A Water Festival Delivers a Timely Message in the Face of a Historic Dry Spell

Conserving water was priority at a popular Utah water festival as the area contended with severe and persistent drought conditions.

A Water Festival Delivers a Timely Message in the Face of a Historic Dry Spell

Activities at the Central Iron water festival included water balloon fights and a water slide converted to a foam slide.

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A Utah utility resumed its popular water festival in June 2021 after skipping a year due to the COVID-19 pandemic — with a special twist on water conservation. The festival returned at a time when the service area was seeing the worst drought in almost 125 years.

The festival events themselves were adjusted to reduce water usage. The fire department’s water slide became a foam slide; water balloon fights were replaced by other games and activities. “We knew it was important that we set a good example by making these modifications for the festival,” notes Jessica Staheli, public outreach and conservation manager.”

The Central Iron County Water Conservancy District sponsors the event, now in its sixth year, with Southwest Plumbing Supply.

The drought has also led the district to ramp up education to involve residents in conserving water in their homes, as the community is growing while the regional water diminishes. The district, in Utah’s Southwest corner near the Great Basin Desert, provides water to about 1,300 homes in a 1,500-square-mile service area in Cedar Valley of Iron County. It is charged with conserving, developing and stabilizing the Cedar Valley aquifer, its water source.

Getting creative

The return of the water festival gave the district a chance to introduce attendees to its new regional drought information campaign, “Get to Know Your H2O,” and to engage the community in conserving water. The campaign asks residents to help in three ways:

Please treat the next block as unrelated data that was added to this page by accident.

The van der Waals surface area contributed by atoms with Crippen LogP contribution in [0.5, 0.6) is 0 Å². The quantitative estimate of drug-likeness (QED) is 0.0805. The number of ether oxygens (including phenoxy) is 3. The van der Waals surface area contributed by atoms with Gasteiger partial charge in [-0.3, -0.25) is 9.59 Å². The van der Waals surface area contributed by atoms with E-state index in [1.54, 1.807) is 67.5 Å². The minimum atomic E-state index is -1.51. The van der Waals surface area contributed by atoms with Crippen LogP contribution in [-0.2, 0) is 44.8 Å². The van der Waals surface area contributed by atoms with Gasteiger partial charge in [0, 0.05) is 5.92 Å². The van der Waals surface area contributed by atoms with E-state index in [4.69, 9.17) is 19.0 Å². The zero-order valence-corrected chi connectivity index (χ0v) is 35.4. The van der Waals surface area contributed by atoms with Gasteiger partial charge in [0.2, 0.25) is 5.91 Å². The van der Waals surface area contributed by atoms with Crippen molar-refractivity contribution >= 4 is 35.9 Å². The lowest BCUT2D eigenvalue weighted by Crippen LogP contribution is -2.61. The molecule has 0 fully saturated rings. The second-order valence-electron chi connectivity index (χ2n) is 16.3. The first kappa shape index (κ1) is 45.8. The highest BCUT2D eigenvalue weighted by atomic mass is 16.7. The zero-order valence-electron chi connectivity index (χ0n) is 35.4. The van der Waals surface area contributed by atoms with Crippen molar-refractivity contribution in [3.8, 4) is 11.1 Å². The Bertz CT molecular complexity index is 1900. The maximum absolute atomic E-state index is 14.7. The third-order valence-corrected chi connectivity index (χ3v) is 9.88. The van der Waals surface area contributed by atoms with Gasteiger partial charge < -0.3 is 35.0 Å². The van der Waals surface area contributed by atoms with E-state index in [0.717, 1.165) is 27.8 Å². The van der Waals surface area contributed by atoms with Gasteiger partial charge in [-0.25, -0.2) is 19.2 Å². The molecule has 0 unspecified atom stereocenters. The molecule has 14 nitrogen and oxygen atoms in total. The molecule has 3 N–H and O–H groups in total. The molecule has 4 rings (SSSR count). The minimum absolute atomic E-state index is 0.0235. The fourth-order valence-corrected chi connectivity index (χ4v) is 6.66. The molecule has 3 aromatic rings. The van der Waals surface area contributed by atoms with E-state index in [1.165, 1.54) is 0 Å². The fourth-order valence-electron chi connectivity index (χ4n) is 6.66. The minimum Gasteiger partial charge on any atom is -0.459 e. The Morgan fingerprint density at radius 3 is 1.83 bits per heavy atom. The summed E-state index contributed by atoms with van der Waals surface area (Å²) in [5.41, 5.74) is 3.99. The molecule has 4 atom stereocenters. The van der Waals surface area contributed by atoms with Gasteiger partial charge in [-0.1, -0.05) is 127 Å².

-Watering landscapes only after dark

-Fixing leaks in the homes

-Shortening showers

A booth at the festival introduced the campaign, which was also promoted in newsletters, flyers, social media and news releases. The campaign includes short videos narrated by a professor about the urgency of the situation and how the community can help.

To further educate attendees, separate booths gave information on water conservation, water reuse and recharge, and the importing of water. Besides asking residents to conserve, the district set an example by modifying some festival activities.

Family fun

Truly a family affair, the festival draws good crowds every year, typically about 2,000 attendees of all ages. To help make it work, about 10 college students and youth from the community volunteer to support 10 district staff members. The event is held at the Main Street Park in Cedar City, from 10 a.m. to 2 p.m.

In addition to the district’s tents, booths from festival sponsors and vendors included information and demonstrations on water-efficient products, irrigation and landscape equipment, consulting and professional services, and software and technology.

There were also food booths, including free hot dogs and water. There were plenty of games and activities for children, including a bouncy house, beach volleyball, treats and on-site music and giveaways from the local radio station.

Last year when the event was canceled, the district held a contest for kids, promoted through social media and the website. The children received a goody bag with toys including a squirt gun and other items as a reward for entering.

In 2021 the festival included a contest for attendees. People had to attend to qualify, and the prizes included a cooler and lawn games for families. “Feedback is always positive,” Staheli says. “Residents comment how much they enjoy the festival. A lot of people return every year and spread the word about how much fun it is for their children, and what they learn.”  



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